I have argued elsewhere that grounding a human right involves showing that it forms an essential part of a set of rights which together provide the right holders with the opportunity to lead a minimally decent human life.8 We begin with the core idea of a human life itself, as made up of a number of activities which are reiterated across the many more specific forms of human life that have arisen at different times and places. We can then identify a set of basic needs that must be fulfilled if a decent human life is to be possible – material needs such as food and shelter, but also needs to engage in communal life, to form intimate relationships, to express one’s beliefs and cultural identity, and so forth. Human rights secure the conditions under which these needs can be met. They do so either by protecting people from threats that would prevent them satisfying their needs – say a threat of injury or coercion if a person does X or Y (plays music or engages in a religious ritual, say) – or by imposing obligations to provide resources that fulfill needs, such as food or basic health care. The move from basic needs to human rights is not entirely straightforward, because one has to consider the effect that recognizing a right has not just on the right-holder himself, but on others who would be subject to the obligations that the right imposes.9 For that reason, one should think of any particular right as enjoying human rights status when it forms part of a (mutually consistent) set of rights whose fulfillment provides the conditions for a minimally decent life for all.
We should note that the list of human rights that emerge will contain not only substantive rights but also procedural rights, such as the right to participate in political decision making and the right to a fair trial on the part of those accused of crimes. Such rights do not of course correspond to human needs directly – there is no “need” to participate or to be involved in certain legal procedures. Their role is to ensure that substantive rights are fulfilled, by protecting people against predictable threats or providing mechanisms that force states to discharge their rights-related obligations. In order to ground them, therefore, we have to appeal to empirical evidence that shows that they perform this function. But so long as it can be demonstrated that these rights are essential members of the set of rights under which human needs can most reliably be satisfied, they qualify as genuine human rights. This is important for what follows, because it will turn out that it is very often these procedural rights that are violated by existing border regimes. Of course, as signaled earlier, it is important not to confuse (procedural) human rights with the corresponding rights of citizens: we cannot assume that everything that citizens enjoy as a right of citizenship by virtue of their special status will translate into a human right. To illustrate the fact that immigrants, at the point at which they encounter the border regime, do not have the right to vote for the government of the state they are trying to enter, does not by itself entail that their human rights are being violated.10 To support that latter claim one would have to show that such a wide interpretation of the right of political participation was essential.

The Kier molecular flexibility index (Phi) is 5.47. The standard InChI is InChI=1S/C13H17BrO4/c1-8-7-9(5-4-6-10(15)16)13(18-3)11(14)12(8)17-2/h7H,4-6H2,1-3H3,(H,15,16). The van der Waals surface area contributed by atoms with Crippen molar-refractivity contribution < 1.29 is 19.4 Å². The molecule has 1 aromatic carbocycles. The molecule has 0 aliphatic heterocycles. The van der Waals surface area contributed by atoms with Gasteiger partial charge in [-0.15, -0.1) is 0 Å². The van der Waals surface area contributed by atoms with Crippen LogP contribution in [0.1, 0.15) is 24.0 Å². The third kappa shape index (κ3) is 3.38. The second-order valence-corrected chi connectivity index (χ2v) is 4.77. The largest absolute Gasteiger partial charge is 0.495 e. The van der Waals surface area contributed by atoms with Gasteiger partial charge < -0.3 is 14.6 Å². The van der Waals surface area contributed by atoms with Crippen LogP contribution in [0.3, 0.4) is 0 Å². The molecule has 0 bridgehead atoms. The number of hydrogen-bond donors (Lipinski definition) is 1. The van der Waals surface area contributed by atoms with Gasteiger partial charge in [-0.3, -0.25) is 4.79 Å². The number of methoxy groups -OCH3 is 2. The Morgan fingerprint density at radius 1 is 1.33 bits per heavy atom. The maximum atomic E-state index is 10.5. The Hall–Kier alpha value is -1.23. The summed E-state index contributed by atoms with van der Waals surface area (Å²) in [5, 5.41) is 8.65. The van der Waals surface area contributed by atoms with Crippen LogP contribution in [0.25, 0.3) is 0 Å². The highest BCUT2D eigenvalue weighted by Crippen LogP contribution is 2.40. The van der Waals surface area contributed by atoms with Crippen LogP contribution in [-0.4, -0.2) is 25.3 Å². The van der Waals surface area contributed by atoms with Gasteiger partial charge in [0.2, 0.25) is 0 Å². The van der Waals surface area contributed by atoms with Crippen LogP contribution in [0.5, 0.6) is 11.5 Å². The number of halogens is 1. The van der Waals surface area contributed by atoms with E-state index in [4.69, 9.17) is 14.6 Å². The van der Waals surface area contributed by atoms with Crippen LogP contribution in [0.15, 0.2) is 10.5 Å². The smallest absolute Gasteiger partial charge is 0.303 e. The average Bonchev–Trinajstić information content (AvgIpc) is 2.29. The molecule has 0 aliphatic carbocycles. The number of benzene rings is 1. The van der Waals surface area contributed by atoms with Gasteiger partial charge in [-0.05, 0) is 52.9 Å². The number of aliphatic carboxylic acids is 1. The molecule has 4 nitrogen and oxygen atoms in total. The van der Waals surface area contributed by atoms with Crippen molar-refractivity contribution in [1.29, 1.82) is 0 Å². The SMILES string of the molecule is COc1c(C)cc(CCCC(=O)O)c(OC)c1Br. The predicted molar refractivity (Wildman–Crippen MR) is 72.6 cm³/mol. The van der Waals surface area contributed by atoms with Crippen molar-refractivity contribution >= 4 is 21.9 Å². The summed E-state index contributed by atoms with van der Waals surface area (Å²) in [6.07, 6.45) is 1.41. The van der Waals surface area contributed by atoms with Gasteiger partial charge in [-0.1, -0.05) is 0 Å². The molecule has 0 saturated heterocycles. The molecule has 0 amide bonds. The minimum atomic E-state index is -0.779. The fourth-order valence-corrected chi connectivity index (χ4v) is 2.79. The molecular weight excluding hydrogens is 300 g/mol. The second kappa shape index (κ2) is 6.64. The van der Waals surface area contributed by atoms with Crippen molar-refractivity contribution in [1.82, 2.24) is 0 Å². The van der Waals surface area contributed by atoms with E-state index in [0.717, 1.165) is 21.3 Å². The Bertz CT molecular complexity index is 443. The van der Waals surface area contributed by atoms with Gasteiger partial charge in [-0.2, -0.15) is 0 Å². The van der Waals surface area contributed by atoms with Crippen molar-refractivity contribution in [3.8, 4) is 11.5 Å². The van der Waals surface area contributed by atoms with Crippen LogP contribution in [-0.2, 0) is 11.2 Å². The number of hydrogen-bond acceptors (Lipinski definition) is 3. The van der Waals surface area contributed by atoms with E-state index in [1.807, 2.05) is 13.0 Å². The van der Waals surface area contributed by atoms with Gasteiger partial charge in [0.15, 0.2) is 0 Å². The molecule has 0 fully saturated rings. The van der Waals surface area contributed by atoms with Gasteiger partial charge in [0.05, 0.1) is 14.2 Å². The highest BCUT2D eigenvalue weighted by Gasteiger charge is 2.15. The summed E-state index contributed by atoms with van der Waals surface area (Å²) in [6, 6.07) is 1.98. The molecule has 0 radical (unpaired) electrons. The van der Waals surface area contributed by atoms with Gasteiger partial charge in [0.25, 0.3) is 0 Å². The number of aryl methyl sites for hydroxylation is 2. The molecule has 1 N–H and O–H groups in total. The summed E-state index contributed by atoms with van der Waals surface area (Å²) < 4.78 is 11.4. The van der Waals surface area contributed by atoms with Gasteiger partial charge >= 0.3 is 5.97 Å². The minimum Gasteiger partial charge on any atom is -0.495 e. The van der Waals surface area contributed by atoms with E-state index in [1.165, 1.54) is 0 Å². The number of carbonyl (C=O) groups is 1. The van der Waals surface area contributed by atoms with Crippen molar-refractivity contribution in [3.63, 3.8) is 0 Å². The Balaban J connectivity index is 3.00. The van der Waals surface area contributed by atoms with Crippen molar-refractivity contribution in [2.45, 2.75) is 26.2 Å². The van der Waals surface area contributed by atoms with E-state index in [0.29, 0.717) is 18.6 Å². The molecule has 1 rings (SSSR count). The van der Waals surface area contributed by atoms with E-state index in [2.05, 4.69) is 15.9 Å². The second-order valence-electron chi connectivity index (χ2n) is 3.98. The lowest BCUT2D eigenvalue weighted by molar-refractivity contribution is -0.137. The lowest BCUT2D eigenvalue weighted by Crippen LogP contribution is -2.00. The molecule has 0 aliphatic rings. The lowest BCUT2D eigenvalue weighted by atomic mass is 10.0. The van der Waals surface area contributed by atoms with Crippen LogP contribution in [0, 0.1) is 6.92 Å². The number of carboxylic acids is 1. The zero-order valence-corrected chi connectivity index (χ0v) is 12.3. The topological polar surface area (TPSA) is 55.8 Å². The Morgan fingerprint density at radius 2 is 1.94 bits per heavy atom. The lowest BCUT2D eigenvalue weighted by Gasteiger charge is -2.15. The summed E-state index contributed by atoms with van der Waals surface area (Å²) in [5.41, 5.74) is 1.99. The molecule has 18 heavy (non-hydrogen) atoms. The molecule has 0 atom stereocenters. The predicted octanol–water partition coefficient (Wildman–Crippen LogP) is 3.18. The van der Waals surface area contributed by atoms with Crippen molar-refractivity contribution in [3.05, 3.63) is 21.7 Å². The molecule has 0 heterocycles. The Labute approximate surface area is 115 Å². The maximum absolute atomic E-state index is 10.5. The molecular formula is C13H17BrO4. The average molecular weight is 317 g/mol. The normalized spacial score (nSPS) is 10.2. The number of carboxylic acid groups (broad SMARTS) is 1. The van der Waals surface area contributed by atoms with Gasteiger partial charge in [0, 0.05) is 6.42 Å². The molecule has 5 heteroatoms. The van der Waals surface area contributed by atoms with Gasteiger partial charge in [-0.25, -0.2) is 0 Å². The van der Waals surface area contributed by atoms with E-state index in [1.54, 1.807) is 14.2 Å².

II Is there a Human Right to Move Freely Across Borders?
Armed with this understanding of human rights, we are now in a position to ask a quite basic question: Do border regimes, by their very nature, constitute a violation of human rights? In other words, is there a human right to move freely across the world that any border regime, regardless of what specific controls on movement it imposes, is bound to abrogate? Although not often explicitly defended, this supposed right seems to lie behind a number of defenses of the open borders position on immigration.11 So it seems important to discuss it first, before looking at the more specific human rights that border regimes may violate. I argue that there is no human right to move freely across borders: states that impose border controls are not, merely by virtue of so doing, abusing the human rights of those they prevent from entering.12